ROME – With all the opposition leaders jailed and their parties banned, Daniel Ortega and his running mate – and wife – Rosario Murillo won the Nicaraguan presidential elections held on Sunday.
Only one Catholic bishop of the country’s 13 voted.
At the crack of dawn Monday, Nicaragua’s Supreme Electoral Council announced that with roughly half the ballots counted, Ortega had won with about 75 percent of votes. With this landslide victory, he secured his fourth consecutive term, not including the time he ruled the in the 1980s.
Washington had dubbed the elections a sham due to the veteran leader’s suppression of his opponents, and the European Union had called them “fake.”
In a statement issued before the tally was announced, U.S. President Joe Biden said that Ortega and his wife had orchestrated a “pantomime election that was neither free nor fair.”
In the weeks leading to the Nov. 7 elections, the Catholic bishops released several statements arguing that the country’s democracy was at risk because basic rights were not being respected. They also said that it was “in the conscience of each” citizens to decide if they would vote or not.
Bishop René Sándigo, of the diocese of Leon, was the only Catholic bishop to take part in the elections.
On Saturday, the day before the election, the families of some 150 political prisoners sent a letter to Pope Francis asking him to raise his voice urging for basic human rights to be respected in Nicaragua.
“We request your humanitarian intervention,” they write. “All of our family members have been detained and imprisoned without due process, as international and human rights organizations have attested.”
They also told the pontiff that an estimated 150,000 people who oppose the regime have had to flee, either to the United States or Costa Rica, and those who are still in Nicaragua have barely been able to see their imprisoned relatives, noting their “serious state of malnutrition, unhealthiness, and the lack of proper sanitation.”
“Your Holiness, this is not a political matter, but a humanitarian one,” they write. “Our families are suffering. The Church is being accosted, from priests to the hierarchy have had to hide, exile, and also fear for their lives.”
Among those who have had to leave the country is Bishop Silvio Baez, who is living in exile in Miami, after Pope Francis ordered him to leave Nicaragua because his life had been threatened.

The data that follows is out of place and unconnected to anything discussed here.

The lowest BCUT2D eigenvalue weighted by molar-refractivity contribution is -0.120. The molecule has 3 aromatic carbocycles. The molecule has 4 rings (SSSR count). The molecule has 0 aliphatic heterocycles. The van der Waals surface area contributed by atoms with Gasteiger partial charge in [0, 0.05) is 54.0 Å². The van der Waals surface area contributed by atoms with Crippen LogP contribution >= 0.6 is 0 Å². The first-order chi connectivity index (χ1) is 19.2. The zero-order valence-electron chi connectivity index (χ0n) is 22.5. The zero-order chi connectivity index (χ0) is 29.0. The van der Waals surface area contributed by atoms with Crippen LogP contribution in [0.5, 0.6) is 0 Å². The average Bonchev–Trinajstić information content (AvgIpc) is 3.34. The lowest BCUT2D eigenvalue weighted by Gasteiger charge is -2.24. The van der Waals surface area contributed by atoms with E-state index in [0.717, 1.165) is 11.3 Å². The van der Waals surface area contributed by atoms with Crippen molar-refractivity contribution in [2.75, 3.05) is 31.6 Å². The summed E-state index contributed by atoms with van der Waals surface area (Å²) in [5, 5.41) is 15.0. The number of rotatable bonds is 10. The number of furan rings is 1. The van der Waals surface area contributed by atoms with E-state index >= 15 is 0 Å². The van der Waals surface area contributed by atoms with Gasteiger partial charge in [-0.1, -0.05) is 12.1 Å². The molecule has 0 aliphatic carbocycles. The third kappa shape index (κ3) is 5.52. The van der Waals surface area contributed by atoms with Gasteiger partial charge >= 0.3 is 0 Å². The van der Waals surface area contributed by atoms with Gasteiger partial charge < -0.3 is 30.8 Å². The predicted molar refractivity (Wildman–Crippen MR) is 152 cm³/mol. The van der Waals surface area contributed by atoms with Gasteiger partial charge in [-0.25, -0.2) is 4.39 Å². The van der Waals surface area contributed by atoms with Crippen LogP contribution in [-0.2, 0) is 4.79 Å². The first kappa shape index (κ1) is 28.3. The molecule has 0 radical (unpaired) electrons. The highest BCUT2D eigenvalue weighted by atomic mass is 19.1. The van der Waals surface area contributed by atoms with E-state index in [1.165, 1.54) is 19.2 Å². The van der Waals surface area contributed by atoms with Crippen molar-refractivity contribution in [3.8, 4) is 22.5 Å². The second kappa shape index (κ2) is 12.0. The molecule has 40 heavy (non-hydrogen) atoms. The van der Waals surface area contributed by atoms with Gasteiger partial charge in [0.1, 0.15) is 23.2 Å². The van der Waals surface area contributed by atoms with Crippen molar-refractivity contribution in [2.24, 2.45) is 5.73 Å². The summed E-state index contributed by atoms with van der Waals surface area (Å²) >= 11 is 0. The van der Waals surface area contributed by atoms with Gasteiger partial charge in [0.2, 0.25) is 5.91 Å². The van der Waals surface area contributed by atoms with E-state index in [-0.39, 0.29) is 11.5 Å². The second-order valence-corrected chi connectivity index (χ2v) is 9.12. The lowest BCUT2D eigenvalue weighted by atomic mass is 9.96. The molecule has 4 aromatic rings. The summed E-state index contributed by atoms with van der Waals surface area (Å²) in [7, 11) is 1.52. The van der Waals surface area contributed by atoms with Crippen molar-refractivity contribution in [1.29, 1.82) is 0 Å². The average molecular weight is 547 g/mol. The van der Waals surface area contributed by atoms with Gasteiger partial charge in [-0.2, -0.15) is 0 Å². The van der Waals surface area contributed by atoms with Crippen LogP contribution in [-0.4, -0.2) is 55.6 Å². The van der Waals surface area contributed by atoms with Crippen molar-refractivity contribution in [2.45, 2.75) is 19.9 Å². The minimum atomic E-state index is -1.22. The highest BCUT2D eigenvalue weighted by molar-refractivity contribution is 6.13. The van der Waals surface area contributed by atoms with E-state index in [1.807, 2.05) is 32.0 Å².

“Today is not a day of victory for anyone in Nicaragua,” the prelate said during his homily, celebrated in Washington’s National Shrine, at the invitation of Bishop David Malloy, chairman of the U.S. bishops’ Commission for International Justice and Peace.
“Today is one more day of the painful road of tears and death that our country has lived through and that has left so many innocent victims, whom we cannot and do not want to forget,” Baez said. The Mass was televised and made available through social media.
“The whole world has its eyes on our country because of the illegitimate event that is taking place there today,” he said, referring to the presidential elections.
“Today the dark ambitions of power of those who have shattered our country and their cynical speeches with which they have tried to distort history and hide the truth seem to impose themselves. However, today is not the end of Nicaragua’s history. Today is not the end, but the beginning of a stage full of challenges and hopes, of struggles and commitments, of unity and generosity,” said Baez.
He recalled the people killed by the government’s repressive measures, those who have been forced into exile and those who “have been unjustly locked up in jail and are treated cruelly simply for wanting a better country.”
Bishops and priests are among those who are under harassment by the Ortega regime, although no bishop has yet been imprisoned.
In their public appearances this year, Ortega and Murillo have accused the bishops of being “coup perpetrators,” of being “off springs of the devil,” of being “foreign agents” and of preaching a false Christianity.
Ortega also sent the police to intimidate bishops and priests – with a police booth installed in front of the house of Cardinal Leopoldo Brenes – who has been out of the public eye since late September, recovering from COVID-19.
Though the government claims that over 70 percent of the population voted, the independent observatory Urnas Abiertas, meaning “Open Ballots,” reported that there was an 81 percent abstention rate nationwide.
Father Pedro Mendez of the diocese of Masaya. Behind him, a banner explaining why he didn’t vote in the Nov. 7 elections. (Credit: Courtesy to Crux.)
Father Pedro Mendez of the diocese of Masaya, near the capital, was tortured by the government in 2018 as part of the “cleansing operation” that followed the social uprising of April of that year. In his church, with the support of his parishioners, he hung a banner saying that their “finger will remain clean,” because they will not be staining it to confirm they voted, as Nicaraguans have to do.
The parish would not be voting because “the Church is persecuted,” because “bishops and priests are not the off springs of the devil, nor coup organizers nor terrorists,” for those who are “imprisoned, exiled and unemployed,” and for those “who have died asking for freedom.”
Follow Inés San Martín on Twitter: @inesanma